Browse Definitions:
  • November 30, 2013 30 Nov'13


    A microgrid is a small-scale power grid of that can operate independently or in conjunction with the area’s main electrical grid. The practice of using microgrids is known as distributed, dispersed, decentralized, district or embedded energy ...  Continue Reading

  • November 29, 2013 29 Nov'13

    insider trading

    Insider trading is the buying and selling of securities based on information that has not been made available to the general public. Because insider information gives an investor an advantage over others, it is illegal and punishable by law.  Continue Reading

  • November 29, 2013 29 Nov'13

    earnings season

    Earnings season is the period following a fiscal quarter or fiscal year, when most publicly-traded companies report their financial results. The fiscal year of most corporations follows the calendar year so, for the common first quarter, which runs ...  Continue Reading

  • November 29, 2013 29 Nov'13

    blackout period

    A blackout period is a duration of time when access to something usually available is prohibited. In a financial context, it often means that a company's executives and/or employees who are privy to inside information are restricted from buying or ...  Continue Reading

  • November 29, 2013 29 Nov'13

    wind farm

    A wind farm or wind park is a grouping of wind turbines in an area. Wind farms are placed in areas of consistent and less turbulent airflow. They may be land-based (on-shore) or out at sea (off shore), either on platforms or on pillars coming from ...  Continue Reading

  • November 29, 2013 29 Nov'13

    wind power

    Wind power is the kinetic energy of wind, harnessed and redirected to perform a task mechanically or to generate electrical power. Sailing and similar activities are among the simplest, oldest and most direct applications of wind power. Mechanical ...  Continue Reading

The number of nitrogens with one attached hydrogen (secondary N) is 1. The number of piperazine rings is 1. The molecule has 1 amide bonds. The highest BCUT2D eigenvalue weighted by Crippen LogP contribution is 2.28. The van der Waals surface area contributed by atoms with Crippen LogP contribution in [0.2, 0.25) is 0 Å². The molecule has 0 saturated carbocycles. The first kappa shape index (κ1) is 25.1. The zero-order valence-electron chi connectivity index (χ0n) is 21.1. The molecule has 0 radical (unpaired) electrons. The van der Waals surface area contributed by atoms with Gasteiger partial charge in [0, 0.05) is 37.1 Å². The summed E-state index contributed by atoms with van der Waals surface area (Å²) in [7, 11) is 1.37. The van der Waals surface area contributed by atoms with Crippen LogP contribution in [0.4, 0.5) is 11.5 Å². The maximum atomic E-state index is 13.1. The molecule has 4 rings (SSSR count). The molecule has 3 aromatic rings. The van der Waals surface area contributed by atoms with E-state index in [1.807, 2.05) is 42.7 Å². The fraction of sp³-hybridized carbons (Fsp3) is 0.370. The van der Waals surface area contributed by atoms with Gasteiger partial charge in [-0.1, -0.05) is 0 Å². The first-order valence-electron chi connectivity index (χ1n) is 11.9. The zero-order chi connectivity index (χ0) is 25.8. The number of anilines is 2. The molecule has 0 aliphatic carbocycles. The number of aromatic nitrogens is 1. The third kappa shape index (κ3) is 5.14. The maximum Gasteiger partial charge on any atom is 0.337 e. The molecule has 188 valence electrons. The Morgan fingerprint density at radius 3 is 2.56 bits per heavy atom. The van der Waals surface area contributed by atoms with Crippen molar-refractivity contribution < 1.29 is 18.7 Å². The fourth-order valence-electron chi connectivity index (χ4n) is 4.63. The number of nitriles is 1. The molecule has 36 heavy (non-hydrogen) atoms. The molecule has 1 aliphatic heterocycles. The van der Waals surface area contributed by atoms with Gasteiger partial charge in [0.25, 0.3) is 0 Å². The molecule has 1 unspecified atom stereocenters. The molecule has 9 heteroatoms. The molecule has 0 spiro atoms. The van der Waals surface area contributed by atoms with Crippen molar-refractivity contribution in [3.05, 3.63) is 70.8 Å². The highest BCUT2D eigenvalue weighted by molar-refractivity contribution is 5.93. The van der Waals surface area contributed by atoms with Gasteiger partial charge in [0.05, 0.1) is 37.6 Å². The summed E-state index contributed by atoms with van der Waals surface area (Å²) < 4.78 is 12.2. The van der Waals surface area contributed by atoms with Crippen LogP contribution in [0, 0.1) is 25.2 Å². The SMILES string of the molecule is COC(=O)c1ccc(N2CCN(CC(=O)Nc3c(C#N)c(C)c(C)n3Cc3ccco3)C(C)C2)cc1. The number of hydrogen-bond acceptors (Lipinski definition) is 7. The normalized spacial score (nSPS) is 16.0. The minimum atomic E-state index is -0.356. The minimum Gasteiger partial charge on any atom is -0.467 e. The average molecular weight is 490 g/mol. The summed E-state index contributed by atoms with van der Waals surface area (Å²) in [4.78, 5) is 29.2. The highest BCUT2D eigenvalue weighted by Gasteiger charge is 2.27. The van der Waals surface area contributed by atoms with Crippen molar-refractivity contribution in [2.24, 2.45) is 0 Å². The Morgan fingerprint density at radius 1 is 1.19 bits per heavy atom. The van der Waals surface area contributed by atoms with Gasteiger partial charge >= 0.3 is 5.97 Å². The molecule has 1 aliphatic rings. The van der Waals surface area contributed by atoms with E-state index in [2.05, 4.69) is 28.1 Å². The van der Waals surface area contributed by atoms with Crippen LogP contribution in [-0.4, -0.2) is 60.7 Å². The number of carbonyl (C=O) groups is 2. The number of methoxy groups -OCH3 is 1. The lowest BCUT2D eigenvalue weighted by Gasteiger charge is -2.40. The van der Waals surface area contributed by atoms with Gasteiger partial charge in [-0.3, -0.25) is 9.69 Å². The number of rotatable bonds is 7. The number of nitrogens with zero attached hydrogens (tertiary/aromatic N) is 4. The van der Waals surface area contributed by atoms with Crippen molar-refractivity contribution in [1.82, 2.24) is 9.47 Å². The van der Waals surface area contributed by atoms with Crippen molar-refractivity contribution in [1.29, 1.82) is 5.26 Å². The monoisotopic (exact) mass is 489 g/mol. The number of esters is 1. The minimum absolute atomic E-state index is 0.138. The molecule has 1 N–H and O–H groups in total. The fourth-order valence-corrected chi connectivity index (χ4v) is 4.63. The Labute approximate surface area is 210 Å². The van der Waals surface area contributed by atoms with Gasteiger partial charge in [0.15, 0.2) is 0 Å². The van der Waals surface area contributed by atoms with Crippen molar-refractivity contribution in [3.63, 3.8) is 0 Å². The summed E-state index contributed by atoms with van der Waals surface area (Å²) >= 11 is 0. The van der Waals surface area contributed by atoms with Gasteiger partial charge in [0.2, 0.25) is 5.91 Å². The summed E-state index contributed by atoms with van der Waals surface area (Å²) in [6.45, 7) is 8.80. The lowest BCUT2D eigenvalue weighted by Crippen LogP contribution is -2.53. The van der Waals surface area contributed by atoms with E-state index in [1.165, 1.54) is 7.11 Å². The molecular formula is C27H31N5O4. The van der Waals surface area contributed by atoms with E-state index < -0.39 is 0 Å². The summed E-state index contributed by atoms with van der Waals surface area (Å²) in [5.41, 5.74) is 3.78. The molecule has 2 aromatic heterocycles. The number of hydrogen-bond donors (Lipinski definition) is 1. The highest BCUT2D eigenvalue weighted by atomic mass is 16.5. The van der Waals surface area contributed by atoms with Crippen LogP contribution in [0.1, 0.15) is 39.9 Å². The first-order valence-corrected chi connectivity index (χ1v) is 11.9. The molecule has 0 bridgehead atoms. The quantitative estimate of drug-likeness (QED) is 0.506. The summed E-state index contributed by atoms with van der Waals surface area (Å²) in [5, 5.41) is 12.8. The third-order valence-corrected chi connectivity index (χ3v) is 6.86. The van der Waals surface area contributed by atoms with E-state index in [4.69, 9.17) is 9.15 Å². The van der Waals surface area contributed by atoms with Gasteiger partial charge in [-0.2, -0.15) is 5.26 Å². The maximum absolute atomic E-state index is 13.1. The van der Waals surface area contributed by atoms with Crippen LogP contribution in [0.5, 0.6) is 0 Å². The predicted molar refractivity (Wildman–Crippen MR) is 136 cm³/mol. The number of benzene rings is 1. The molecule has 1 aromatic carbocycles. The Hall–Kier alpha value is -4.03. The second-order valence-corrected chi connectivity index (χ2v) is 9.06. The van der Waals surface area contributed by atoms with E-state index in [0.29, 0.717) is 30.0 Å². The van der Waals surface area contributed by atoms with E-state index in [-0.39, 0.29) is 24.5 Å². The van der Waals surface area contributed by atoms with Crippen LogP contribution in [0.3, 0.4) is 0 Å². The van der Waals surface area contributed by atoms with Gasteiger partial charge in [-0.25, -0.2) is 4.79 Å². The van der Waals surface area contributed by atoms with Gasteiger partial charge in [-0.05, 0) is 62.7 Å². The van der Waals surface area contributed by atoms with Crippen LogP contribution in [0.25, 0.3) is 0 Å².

• November 27, 2013 27 Nov'13

    security (finance)

    A security, in a financial context, is a certificate or other financial instrument that has monetary value and can be traded. The most common examples of securities are stocks and bonds. Securities are generally classified as either equity or debt ...  Continue Reading

  • November 27, 2013 27 Nov'13

    quiet period

    A quiet period is a measure of time during which corporate insiders are restricted from disclosing information relative to the performance or prospective performance of a company before that information is made public. Quiet periods are mandated in ...  Continue Reading

  • November 25, 2013 25 Nov'13

    Happy Hour Virus

    Happy Hour Virus is a web app that makes the user's computer appear to be compromised by malware and, as a result, not working. As the name implies, the software is designed to allow the user to leave work early. The fake virus doesn't do any harm ...  Continue Reading

  • November 24, 2013 24 Nov'13

    bait and switch

    Bait and switch is a fraudulent practice in which a seller advertises a special deal but makes only a very small number of the items available for purchase. When a customer tries, unsuccessfully, to buy the item that was advertised, the seller tries...  Continue Reading

  • November 22, 2013 22 Nov'13

    waste heat recovery

    Waste heat recovery is the collection of heat created as an undesired by-product of the operation of a piece of equipment or machinery to fill a desired purpose elsewhere. Waste heat recouping methods range from the simple to the complex. A common ...  Continue Reading

  • November 21, 2013 21 Nov'13

    rabbit hole

    A rabbit hole, in a metaphorical sense, is a long and winding exploratory path with many connections and offshoots. The term comes from Lewis Carroll's "Alice's Adventures in Wonderland." The protagonist in that book, Alice, falls down a rabbit hole...  Continue Reading

  • November 21, 2013 21 Nov'13

    non-renewable resource